When two things are mutually exclusive, it means that one cannot take place if the other were to happen. The reverse is true if two things are not mutually exclusive. Debaters often use this term to dismiss a counterproposal by the opposing team. For example, a side pushing for increased penalty to reduce wrongdoing, later to be opposed with the counterproposal of 'increased awareness and education campaigns', can defend their proposal by saying that 'increasing campaigns is not mutually exclusive to increasing penalty'.

Necessary causal argument

An argument that states that without the suspected cause, the effect cannot occur, thus the cause is necessary to produce the effect.


The part of the affirmative case about policies that identifies a certain problem in the status quo that the existing system cannot solve.

Need-plan-benefit case

A method used for developing a case about policies that involves the identification of a need, proposal of a plan, and a demonstration of the advantages of the plan.



Non Sequitur argument

This term comes from Latin, meaning "Doesn't follow". A non sequitur is a statement that does not relate logically to what came before it.


The pairing is the sheet that is released by the tab room before the start of each debate. The pairing identifies your team, the team you are debating, the room where the debate will occur, and who the judge(s) of the debate are.


If an argument is persuasive it is convincing to the audience.


A course of action proposed by the affirmative when debating a proposition of policy that proposes to solve the problems identified in the “need.”

Points of information (POIs)

Allow an opposite team member to offer a brief point during the current speech. Used in Worlds Schools Style and British Parliamentary Style debates.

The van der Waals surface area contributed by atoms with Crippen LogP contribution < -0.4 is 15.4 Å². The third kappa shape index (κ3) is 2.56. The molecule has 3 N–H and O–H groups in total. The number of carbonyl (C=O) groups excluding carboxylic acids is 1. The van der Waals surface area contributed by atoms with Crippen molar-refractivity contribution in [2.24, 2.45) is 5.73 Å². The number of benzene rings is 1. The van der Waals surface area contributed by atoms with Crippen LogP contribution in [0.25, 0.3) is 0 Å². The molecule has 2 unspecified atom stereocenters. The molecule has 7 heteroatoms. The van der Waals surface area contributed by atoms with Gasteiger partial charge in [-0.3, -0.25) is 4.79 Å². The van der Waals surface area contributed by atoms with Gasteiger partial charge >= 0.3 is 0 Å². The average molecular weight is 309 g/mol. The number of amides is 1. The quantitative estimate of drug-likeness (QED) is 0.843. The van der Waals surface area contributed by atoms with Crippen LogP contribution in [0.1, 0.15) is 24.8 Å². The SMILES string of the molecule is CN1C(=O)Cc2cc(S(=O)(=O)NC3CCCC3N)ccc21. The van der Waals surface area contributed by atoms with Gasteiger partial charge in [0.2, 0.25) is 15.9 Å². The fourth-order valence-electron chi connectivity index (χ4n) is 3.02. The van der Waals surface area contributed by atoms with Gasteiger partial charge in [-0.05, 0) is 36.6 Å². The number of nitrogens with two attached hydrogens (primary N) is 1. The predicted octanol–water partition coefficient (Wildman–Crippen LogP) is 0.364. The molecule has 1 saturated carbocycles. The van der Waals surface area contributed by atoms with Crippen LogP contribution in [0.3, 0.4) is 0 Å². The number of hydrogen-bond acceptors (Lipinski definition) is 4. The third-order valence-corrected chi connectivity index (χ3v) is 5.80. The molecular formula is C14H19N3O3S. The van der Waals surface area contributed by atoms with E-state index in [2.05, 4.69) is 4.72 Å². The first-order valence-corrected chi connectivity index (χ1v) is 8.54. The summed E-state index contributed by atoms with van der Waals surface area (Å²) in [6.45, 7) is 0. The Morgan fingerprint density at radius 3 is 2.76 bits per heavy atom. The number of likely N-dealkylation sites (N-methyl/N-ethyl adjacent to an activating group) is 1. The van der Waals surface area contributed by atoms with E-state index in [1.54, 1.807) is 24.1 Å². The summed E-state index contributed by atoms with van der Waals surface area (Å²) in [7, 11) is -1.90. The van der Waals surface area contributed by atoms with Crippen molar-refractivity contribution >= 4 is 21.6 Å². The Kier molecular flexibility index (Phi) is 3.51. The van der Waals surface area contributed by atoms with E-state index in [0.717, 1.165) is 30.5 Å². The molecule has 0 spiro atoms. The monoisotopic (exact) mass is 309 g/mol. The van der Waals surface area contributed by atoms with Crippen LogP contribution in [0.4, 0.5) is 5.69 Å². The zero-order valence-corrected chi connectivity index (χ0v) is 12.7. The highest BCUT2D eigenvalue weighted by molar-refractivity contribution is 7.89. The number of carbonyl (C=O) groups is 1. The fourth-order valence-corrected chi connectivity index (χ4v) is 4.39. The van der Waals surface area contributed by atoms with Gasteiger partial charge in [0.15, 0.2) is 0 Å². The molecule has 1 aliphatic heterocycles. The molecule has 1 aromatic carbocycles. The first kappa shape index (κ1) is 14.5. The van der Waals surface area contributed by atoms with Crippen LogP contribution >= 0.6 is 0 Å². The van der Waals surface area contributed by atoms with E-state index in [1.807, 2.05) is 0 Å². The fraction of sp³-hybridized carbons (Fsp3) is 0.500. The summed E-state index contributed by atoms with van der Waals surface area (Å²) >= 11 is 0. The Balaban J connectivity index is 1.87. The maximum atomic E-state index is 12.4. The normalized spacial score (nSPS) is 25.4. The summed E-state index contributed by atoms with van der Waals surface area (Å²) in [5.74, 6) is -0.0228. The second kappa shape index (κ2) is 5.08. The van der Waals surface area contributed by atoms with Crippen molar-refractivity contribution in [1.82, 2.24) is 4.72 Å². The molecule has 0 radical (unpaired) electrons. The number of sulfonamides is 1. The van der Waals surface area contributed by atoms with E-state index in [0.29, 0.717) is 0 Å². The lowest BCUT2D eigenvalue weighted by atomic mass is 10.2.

Poisoning the well

A fallacious argument that attempts to discredit a person or a source in advance of that person’s argument.


a plan in debate, outlining a specific action, agent of action, time, cost, etc.

Post hoc fallacy

Occurs when a debater assumes that because one thing predates another, the first must have caused the second.

Preliminary round

one of the rounds at the beginning of the tournament, where all teams progress to the next round (see elimination round)

Preparation time

The time allotted to each team for preparation during the debate (eight minutes in Karl Popper debate).


The assumption that current policies will be maintained until someone makes a case that another policy is a better option.

Presumption (evidence)

A statement concerning what people ordinarily expect to happen in the course of normal events.

Prima Facie Burden

Prima Facia burdens are generally things that the affirmative must prove in order to win. Generally, they must prove that their plan is inherent, that significant harms will occur if the plan is not adopted, and that the affirmative can solve for the identified harms.

Problematic premise

A fallacious argument that fails to meet the acceptability criterion. It includes begging the question and the fallacy of incompatibility.


Debate topic, sometimes also used to describe an affirmative team, also a final claim made by a debater and supported by a combination of claims.

Proposition of definition